Land Rover Discovery 4x4 full 9 point review
The only engine available is a 3.0-litre diesel, and the Discovery’s huge weight leaves this with plenty to do. Sure enough, you have to push the accelerator hard to get the car to pull away briskly from a standstill, but once you’re on the move it never feels underpowered.
Ride & Handling
Unsurprisingly, given its height, the Discovery suffers from quite a bit of body lean in corners. It never feels ungainly to drive, though, and the ride is good, aside from being a little unsettled at urban speeds. The Discovery is also extremely capable off road, thanks to its massive ground clearance and clever all-terrain electronic aids.
The Discovery is brilliant at shutting out road noise, while its engine stays smooth and quiet, even when it’s cutting in and out in stop-start traffic. In fact, were it not for the wind noise generated at speed by the bluff windscreen and chunky door mirrors, the Discovery would be as quiet as many top-end saloons.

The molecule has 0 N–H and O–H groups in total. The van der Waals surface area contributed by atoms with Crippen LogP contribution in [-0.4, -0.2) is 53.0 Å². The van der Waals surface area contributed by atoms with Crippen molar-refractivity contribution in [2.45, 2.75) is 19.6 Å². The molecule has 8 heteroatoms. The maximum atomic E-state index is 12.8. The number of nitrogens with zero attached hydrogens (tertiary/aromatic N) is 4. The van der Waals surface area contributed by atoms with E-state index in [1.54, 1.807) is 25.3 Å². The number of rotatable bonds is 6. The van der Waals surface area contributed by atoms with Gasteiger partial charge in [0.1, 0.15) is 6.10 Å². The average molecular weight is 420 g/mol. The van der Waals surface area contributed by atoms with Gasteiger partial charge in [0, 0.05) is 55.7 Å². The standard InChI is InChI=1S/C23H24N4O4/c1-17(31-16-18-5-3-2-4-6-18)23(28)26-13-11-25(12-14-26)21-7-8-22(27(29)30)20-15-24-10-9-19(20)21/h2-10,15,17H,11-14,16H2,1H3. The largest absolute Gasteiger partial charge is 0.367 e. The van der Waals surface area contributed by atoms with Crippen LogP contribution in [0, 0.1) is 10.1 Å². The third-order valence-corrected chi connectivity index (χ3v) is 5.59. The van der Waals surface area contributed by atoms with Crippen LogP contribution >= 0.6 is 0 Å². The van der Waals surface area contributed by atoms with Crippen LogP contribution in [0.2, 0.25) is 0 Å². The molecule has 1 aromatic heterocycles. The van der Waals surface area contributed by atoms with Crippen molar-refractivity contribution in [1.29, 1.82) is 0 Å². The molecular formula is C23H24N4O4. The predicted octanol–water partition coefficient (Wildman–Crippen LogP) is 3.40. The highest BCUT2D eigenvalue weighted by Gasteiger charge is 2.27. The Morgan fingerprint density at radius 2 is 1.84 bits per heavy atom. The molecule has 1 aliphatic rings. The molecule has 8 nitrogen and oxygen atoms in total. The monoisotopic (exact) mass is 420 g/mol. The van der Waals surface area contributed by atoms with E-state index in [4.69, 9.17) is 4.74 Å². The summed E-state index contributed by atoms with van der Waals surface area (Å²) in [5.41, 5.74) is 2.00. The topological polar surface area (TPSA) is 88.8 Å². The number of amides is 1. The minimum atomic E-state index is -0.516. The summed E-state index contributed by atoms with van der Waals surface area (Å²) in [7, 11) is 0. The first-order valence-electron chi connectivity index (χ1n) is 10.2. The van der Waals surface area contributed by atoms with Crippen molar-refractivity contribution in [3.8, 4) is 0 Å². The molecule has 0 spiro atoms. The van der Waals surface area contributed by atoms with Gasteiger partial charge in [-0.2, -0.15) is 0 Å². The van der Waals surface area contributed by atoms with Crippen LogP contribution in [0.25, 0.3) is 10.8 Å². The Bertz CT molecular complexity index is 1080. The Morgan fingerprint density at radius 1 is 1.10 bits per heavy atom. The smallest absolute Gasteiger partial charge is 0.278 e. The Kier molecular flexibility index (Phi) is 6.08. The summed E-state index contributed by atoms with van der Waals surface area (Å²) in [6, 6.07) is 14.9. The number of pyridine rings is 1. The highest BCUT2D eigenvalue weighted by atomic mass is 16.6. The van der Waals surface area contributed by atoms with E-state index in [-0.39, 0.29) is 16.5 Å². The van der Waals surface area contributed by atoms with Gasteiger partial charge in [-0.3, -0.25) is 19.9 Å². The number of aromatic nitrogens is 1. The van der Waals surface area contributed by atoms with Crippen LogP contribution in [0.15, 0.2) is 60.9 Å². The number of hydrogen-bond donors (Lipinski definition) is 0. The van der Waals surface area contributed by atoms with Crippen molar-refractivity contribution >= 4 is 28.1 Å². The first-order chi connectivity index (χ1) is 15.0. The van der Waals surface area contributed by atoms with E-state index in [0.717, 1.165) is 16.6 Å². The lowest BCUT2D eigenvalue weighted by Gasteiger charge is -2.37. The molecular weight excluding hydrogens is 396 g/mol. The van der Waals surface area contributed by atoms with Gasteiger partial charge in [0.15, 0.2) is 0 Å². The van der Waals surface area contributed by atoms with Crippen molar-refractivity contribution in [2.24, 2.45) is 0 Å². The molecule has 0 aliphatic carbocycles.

Buying & Owning
There's no getting away from the fact that the Discovery is an expensive car to buy and run; you’ll pay the maximum rate of tax if you choose one as your company car. However, the 3.0-litre engine is capable of averaging more than 30mpg, which is reasonable.
Quality & Reliability
Land Rover has traditionally had a poor reliability record, but it seems to be turning things round; Discovery owners rated their cars very highly in this area in the latest JD Power customer satisfaction survey. The cabin is solid and smart, although it’s nowhere near as plush as the one in the Range Rover Sport.
Safety & Security
Stability and Hill Descent Control systems are standard, plus the Discovery protects its occupants with front, side and full-length curtain airbags. Thieves won't fancy having a go at the car, either – it comes with an alarm, an immobiliser and deadlocks.
Behind The Wheel
Few cars give you a better view of the road ahead than a Discovery, and the driver's seat has lots of adjustment. There are plenty of storage areas, too, and most of the controls on the dashboard are chunky. The touch-screen navigation system is fiddly and slow, though.
Space & Practicality
The Discovery seats seven adults with comparative ease. There's not much boot space with all the seats in use, but the second and third rows fold down to leave a flat floor without the need to remove the headrests. The tailgate is split so that it can serve as a picnic seat or viewing platform.
Entry-level GS models come with air-conditioning, four electric windows, Bluetooth and keyless entry and start-up. However, it’s worth upgrading to XS trim, which adds cruise control, front parking sensors, automatic headlights and wipers, heated leather seats and satellite-navigation.